First, the IT revolution represents a dramatic decline in the cost of capital for starting a business. A decent computer and an internet connection gives a business start up the kind of information and access that only large corporations used to be able to afford. The 24 year old setting up a college entrance advisory service for kids at the high school he or she once attended can access more and better information than college counselors at top prep schools had twenty years ago. Somebody wanting to launch a floral arrangement and delivery business can shop a whole world of exotic blossoms and greenery, arrange direct shipment with overseas suppliers, and compare the prices and terms of vendors with only a minimal investment of time. Off the shelf accounting and billing software can give you financial services of a kind that only established businesses able to hire accountants used to have. With overnight shipping you don’t have to maintain much inventory. You can get marketing information broken down by zip codes and census tracts; you can advertise on local sites that target your market at insignificant rates; social media allow you to reach potential customers directly. Whether your business involves photography, home design, travel, food preparation and delivery, fashion, financial planning, tutoring and/or educational counseling services, fitness training, child care or any one of ten thousand other activities, you can now offer a wider range of more customized and tailored services at very reasonable cost. And you don’t need nearly as much money to start up a business as you used to — and there are many businesses that a recent college grad can launch with little more equipment than that old college computer.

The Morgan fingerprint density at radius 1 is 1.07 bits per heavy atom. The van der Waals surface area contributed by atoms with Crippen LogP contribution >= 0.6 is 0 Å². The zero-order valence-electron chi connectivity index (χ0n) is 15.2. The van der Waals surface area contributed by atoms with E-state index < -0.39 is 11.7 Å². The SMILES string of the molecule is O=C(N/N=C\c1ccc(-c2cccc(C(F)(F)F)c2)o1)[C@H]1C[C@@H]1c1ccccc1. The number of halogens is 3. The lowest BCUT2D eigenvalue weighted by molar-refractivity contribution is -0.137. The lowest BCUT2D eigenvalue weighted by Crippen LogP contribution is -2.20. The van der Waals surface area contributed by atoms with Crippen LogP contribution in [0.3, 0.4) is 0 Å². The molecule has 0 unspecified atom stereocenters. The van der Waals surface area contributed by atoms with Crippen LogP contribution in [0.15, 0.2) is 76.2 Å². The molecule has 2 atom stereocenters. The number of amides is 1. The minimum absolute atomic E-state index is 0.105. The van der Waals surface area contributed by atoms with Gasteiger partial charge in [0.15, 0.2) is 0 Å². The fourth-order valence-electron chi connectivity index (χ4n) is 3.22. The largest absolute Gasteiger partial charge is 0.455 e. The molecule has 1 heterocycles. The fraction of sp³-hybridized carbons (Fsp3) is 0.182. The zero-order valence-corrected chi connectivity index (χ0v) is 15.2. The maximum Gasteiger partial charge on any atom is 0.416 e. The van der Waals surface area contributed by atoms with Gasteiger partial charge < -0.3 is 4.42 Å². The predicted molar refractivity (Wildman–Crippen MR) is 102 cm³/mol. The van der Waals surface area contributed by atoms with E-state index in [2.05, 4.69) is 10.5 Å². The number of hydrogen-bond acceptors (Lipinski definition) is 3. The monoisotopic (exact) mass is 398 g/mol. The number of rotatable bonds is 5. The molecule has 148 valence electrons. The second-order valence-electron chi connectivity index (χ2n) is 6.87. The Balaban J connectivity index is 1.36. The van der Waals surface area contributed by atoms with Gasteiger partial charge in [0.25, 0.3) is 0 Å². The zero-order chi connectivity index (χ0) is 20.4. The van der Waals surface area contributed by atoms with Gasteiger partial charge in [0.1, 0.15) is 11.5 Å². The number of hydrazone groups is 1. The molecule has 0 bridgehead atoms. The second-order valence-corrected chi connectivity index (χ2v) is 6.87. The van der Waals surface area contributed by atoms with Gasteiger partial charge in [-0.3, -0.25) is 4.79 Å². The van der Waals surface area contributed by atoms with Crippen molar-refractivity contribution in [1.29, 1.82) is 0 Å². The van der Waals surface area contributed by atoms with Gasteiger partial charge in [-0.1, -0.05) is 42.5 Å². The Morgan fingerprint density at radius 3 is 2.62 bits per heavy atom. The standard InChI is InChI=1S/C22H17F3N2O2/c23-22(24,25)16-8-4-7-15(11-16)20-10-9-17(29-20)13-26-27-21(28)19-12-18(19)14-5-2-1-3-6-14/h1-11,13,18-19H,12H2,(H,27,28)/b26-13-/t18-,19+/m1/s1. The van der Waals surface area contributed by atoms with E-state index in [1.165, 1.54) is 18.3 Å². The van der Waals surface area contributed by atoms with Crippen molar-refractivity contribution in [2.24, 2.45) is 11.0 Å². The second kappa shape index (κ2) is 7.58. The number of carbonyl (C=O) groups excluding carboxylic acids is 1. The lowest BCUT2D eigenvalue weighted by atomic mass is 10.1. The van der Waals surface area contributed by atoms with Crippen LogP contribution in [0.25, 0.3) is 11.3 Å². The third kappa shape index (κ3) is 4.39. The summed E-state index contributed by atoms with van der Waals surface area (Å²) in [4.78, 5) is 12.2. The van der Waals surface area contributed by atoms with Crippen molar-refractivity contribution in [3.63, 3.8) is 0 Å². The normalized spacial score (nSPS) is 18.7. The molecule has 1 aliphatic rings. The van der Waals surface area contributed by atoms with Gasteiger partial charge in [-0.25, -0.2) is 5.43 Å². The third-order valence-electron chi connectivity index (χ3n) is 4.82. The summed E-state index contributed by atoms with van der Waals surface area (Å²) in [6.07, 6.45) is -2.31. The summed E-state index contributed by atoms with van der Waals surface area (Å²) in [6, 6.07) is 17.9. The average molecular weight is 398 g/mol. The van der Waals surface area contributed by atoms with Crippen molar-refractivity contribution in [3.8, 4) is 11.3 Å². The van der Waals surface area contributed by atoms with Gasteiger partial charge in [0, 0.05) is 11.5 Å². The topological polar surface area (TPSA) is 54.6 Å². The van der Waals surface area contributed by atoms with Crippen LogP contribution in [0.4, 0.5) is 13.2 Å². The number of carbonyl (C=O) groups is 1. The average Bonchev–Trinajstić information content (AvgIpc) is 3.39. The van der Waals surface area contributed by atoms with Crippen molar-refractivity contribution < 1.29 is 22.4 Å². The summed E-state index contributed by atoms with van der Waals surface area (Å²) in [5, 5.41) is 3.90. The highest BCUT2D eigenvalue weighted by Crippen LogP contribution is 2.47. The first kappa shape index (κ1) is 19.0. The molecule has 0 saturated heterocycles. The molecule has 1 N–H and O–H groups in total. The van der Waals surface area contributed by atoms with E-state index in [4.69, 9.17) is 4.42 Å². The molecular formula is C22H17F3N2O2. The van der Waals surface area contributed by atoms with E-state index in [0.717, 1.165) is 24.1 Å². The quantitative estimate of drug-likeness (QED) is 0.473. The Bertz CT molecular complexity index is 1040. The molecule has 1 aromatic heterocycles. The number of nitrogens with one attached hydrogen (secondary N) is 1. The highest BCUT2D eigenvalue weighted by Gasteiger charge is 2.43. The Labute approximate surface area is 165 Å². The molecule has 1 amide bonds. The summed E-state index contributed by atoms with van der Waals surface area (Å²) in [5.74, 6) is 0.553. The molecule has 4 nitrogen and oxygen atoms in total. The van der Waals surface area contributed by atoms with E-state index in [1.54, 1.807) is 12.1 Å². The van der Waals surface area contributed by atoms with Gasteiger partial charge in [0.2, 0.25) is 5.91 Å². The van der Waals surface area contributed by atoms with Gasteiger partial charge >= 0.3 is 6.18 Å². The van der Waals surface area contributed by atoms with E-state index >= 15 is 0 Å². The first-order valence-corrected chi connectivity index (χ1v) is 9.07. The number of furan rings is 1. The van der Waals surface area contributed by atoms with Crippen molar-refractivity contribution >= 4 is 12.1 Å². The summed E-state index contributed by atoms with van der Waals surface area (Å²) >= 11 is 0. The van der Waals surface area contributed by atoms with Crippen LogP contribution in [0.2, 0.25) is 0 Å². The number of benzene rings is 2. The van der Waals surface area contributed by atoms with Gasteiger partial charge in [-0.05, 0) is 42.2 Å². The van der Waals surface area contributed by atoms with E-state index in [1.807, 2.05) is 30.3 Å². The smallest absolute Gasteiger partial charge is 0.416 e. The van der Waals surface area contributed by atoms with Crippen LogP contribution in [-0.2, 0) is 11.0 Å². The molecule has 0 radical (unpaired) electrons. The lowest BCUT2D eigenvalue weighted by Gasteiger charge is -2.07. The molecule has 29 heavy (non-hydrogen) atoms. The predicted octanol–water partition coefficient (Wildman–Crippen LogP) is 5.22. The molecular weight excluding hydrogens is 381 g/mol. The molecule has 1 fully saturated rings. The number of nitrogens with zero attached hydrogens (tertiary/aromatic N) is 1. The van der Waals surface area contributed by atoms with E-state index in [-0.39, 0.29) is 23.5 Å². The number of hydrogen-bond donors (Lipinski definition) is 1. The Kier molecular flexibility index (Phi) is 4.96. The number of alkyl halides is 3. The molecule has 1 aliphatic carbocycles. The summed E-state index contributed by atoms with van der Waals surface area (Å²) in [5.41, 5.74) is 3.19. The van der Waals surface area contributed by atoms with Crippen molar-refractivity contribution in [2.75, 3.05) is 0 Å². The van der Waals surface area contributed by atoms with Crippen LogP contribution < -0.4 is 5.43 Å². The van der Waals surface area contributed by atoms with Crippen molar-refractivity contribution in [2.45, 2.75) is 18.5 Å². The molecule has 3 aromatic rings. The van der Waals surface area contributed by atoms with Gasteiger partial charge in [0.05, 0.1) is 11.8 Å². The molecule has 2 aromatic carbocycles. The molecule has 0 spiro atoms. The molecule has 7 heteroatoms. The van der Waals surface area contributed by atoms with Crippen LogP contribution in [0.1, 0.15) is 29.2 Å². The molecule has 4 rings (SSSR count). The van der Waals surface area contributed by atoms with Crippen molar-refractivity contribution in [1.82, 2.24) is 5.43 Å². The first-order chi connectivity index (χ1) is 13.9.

The second big trend: the great American time crunch. In the last generation, the two-income family has become the norm. Nobody in America has time for all the things they would like to do or that they need to do. If you can figure out ways to take necessary chores off peoples’ hands at a reasonable price, many will pay what you ask and thank you for the help.